We All Have Privilege

6

I’m penning this short note from a couple thousand feet in the air, somewhere above the Midwest USA. A few hours ago, I boarded my flight to Austin and noticed there was already a man in my window seat. I pointed at my boarding pass and without hesitation, he gave me a muffled sorry, a quick smile, and moved to the middle. As the boarding process continued, I quickly realized my friend in the middle seat didn’t speak any English, rather Spanish was his first language.

“De donde eres?” I asked, trying to rely on the early years of my life I dedicated to becoming conversational in Spanish.

His eyes lit up, “Honduras!”

For the next few hours, we conversed, speaking in a weird and almost inefficient mangle of limited English and Spanish. Despite the fact that there was an evident language barrier, I was able to understand his story. As the rest of cabin snores away on this red eye flight, I’m awake – overtaken by emotions and realizing that despite all of my identities that America tries to undermine (black, woman, the unique intersectionality of being both, immigrant, etc), there are privileges that I still have.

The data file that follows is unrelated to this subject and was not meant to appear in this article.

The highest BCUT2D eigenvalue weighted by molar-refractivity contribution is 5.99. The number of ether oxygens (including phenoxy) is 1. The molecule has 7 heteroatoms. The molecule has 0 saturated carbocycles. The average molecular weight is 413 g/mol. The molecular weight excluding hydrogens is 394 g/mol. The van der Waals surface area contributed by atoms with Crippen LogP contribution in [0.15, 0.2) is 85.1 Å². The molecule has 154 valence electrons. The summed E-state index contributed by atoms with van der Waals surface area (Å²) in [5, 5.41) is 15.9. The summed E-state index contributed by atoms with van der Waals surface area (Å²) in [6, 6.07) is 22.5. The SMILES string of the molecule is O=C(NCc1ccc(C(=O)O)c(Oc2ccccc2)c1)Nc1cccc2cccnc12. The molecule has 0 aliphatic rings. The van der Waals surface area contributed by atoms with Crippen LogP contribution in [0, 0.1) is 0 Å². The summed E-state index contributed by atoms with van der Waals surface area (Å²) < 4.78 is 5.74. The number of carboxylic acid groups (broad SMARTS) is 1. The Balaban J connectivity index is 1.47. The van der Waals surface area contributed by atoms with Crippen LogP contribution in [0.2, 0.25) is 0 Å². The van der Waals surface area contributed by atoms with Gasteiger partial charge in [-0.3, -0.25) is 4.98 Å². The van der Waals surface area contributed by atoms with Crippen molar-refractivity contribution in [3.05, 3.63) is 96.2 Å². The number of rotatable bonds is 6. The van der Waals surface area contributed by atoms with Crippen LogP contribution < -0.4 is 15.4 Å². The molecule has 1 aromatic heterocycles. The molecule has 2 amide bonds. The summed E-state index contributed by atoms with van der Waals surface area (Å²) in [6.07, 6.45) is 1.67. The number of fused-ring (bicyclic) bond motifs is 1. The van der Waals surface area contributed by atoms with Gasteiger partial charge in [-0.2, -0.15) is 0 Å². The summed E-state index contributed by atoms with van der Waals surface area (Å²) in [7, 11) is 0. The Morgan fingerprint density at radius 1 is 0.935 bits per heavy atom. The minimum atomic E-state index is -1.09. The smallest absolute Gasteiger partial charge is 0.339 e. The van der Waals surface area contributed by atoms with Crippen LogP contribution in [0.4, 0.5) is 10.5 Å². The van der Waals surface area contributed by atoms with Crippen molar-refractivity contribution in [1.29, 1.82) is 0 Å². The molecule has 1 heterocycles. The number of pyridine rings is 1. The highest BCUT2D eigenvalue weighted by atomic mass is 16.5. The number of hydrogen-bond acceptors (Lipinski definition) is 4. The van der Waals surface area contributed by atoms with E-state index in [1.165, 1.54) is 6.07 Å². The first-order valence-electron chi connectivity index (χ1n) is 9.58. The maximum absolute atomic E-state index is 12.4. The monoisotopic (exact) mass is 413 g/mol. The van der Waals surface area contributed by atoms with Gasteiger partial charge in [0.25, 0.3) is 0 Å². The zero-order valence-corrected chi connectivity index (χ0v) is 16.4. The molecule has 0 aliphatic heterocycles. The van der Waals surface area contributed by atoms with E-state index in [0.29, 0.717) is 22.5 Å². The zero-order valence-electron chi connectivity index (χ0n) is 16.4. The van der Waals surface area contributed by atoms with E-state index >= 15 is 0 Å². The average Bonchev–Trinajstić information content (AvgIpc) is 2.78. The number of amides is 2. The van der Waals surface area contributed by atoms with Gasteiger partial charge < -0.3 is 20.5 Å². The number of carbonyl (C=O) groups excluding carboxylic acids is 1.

My friend was on his flight to freedom after spending the past couple of months in an unfortunate introduction to “the land of the free”. He woke up this morning not knowing that today would be the day he would be granted asylum, given some “new” clothes, and a one way ticket to a city he’d never been. Back home, he worked in media and as a graphic designer. When he found out I was Nigerian, he exclaimed about dancing to P Square and all the other African artists in dancehalls. We were kindred spirits, one in the same, yet our realities were very different. It was a happy day for him. There are details to his story that are keeping me awake, and that moved me enough to remind you, that despite where you may find yourself – in some ways, you too have privilege.

I hope you live your life listening to the stories of others, of experiences and paths you may never walk, that you chose empathy over dismissal, and that you find power in your opportunities to empower others.